A note on Race Control for Toronto #1

IndyCar, IndyCar commentary — By on July 14, 2013 10:01 am
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Much has obviously been made, once again, about INDYCAR Race Control and the role they played in yesterday’s first race of the Honda Indy Toronto.  From the outset of the weekend, the news that Brian Barnhart would assume the duties of Race Director this weekend has been met with suspicion and angst, mostly from those outside the paddock.

I have been accused in the past of being a Brian Barnhart apologist, and to some degree, that accusation might be fair.  Brian has never treated me with anything but the utmost respect in my dealings with him. He has always been forthright with me, and when he has erred he has stood up to take responsibility for those actions.  Those reasons alone have earned Brian my respect.

That isn’t to say that I agree with Brian 100% of the time or that I think he can do no wrong.  I have taken Brian to task several times over issues that I’ve disagreed with him about, but I have never done so in such a way as to exercise a personal vendetta that I have against him.  I have made my arguments, I have supported my arguments, and I have to every extent possible sought to maintain an open mind regarding his decisions.  For those reason, I believe that I have Brian’s respect.

With that background, let me address a couple of the issues that came out of yesterday’s race.  First, I thought the decision to abort the standing start was made too quickly and unnecessarily.  The fact is, however, that the decision Barnhart made was in accordance with the procedures that were outlined by INDYCAR earlier in the week and, to the letter of the law, was correct.  INDYCAR specifically spelled out in the standing start memorandum released last Tuesday that “in the event of an aborted start, a rolling start shall be implemented.”

Unfortunately, the memorandum does not explicitly define the actions that would lead to an aborted start, nor does it give Race Control discretion to allow a second attempt when a driver has a problem on the starting line.  In yesterday’s situation, I felt the aborted start was called too quickly as the field had barely gridded in formation and the starting light sequence had not even commenced.  In my opinion (and I fully admit it is likely much that went on behind the scenes to which I was not privy), Race Control could have simply allowed the field to again circulate the track and formed into proper alignment if there were mechanical considerations that they felt could have impacted a start should the cars have been left on the grid too long.  I would like to see Race Control given the discretion to not call an aborted start and forgo the standing stand process if the starting light sequence has not yet commenced and Race Control deems it safe to do so.

Perhaps more controversial was the penalty leveled against Dario Franchitti for blocking on the final lap of the race.  This was a call I vehemently disagreed with and was very pleased to see overturned.  It’s not that I’m a huge Dario Franchitti fan — that’s one thing I will likely never be accused of in my lifetime.  I was happy to see it overturned because it was simply the wrong call.  Race Control got the call wrong at the time, but they allowed the team to make their case, they looked at and evaluated all the data, and in the end the right call was made.  That is what ultimately needs to be remembered.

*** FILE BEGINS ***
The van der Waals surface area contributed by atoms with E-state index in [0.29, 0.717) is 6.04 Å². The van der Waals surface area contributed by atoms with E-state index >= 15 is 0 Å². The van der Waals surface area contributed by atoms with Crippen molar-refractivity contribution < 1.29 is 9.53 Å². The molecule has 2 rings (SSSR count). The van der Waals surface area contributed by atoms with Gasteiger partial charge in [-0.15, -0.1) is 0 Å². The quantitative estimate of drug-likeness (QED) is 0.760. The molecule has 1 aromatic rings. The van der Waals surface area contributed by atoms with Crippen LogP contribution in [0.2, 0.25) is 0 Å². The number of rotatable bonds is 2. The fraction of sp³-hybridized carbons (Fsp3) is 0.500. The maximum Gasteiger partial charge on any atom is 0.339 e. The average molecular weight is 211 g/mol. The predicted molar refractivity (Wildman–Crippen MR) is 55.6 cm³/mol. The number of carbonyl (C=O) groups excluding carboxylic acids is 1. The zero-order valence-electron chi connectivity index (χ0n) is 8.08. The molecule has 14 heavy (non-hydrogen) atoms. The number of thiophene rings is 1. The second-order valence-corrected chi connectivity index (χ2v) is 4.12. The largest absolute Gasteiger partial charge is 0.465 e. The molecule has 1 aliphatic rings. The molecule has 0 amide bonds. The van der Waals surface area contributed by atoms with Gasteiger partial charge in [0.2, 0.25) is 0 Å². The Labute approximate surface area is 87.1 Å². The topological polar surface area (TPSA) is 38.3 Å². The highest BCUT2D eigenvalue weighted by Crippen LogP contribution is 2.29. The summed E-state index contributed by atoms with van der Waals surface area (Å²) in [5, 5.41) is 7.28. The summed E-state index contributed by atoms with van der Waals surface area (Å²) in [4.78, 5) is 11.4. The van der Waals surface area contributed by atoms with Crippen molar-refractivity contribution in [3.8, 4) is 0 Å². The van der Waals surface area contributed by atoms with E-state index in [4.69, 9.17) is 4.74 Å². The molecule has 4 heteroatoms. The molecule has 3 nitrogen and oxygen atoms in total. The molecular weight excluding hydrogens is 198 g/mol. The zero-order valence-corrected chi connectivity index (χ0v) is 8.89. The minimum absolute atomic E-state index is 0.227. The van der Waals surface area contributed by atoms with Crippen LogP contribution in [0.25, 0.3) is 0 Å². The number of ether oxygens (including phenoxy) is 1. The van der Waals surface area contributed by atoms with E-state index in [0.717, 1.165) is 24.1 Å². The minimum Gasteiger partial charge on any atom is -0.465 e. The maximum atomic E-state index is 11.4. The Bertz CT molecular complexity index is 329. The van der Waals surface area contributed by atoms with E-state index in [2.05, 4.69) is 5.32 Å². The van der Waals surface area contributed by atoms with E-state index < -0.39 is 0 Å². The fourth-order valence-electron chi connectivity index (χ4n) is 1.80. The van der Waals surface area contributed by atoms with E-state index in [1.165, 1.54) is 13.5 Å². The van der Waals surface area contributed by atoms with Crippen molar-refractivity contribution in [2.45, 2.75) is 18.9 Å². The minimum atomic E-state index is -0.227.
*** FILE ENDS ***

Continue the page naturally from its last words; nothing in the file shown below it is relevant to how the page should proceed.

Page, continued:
In officiating any sport, judgments made as split-second decisions will always be second-guessed.  In this case, a poor decision (in my opinion) was made but sanity prevailed and the issue was corrected.  I can’t ask for more than that.

There are many people who are up in arms about whether the rule was enforced the same way Beaux Barfield would have enforced it.  Here’s the only point that really matters — Beaux Barfield wasn’t the Race Director yesterday.  Anytime a sporting event is judged by various persons, variation in the interpretation of rules is inherent.  What one umpire calls a strike, another calls a ball.  What one official sees as charging, another sees as blocking.  What one official sees as pass interference, another sees as incidental contact.  In this case, the drivers were told ahead of time what would constitute blocking under Barnhart’s command, and ultimately that is what prevailed.  For many of us who are fortunate enough to be sitting on the sidelines and not be making the crucial decisions in the moment, it is easy to second-guess without having knowledge of what was explained to the drivers and the teams.  For those who must make the call at the time, things are not quite so black-and-white as they may seem from the outside.

One final point to consider — Brian Barnhart did not run Race Control yesterday on his own.  In prior events, Gary Barnard, Bill Van de Sandt and Johnny Unser have assisted Beaux Barfield in making his decisions.  I can only assume those men were with Brian yesterday as well. What those men saw and ruled upon must have, in some way, been agreed upon by at least a majority for INDYCAR to initially impose such a stiff penalty to Franchitti.  While many would like to skewer Barnhart at any point possible and lay blame entirely at his feet, it is a group effort that makes up Race Control, and while Barnhart was in charge of the group he did not act alone.

Let’s hope this is the last we hear of Race Control for today.  However, after the emotions of yesterday’s race, it seems unlikely, at best, that Race Control will not have to make race-altering decision again today.

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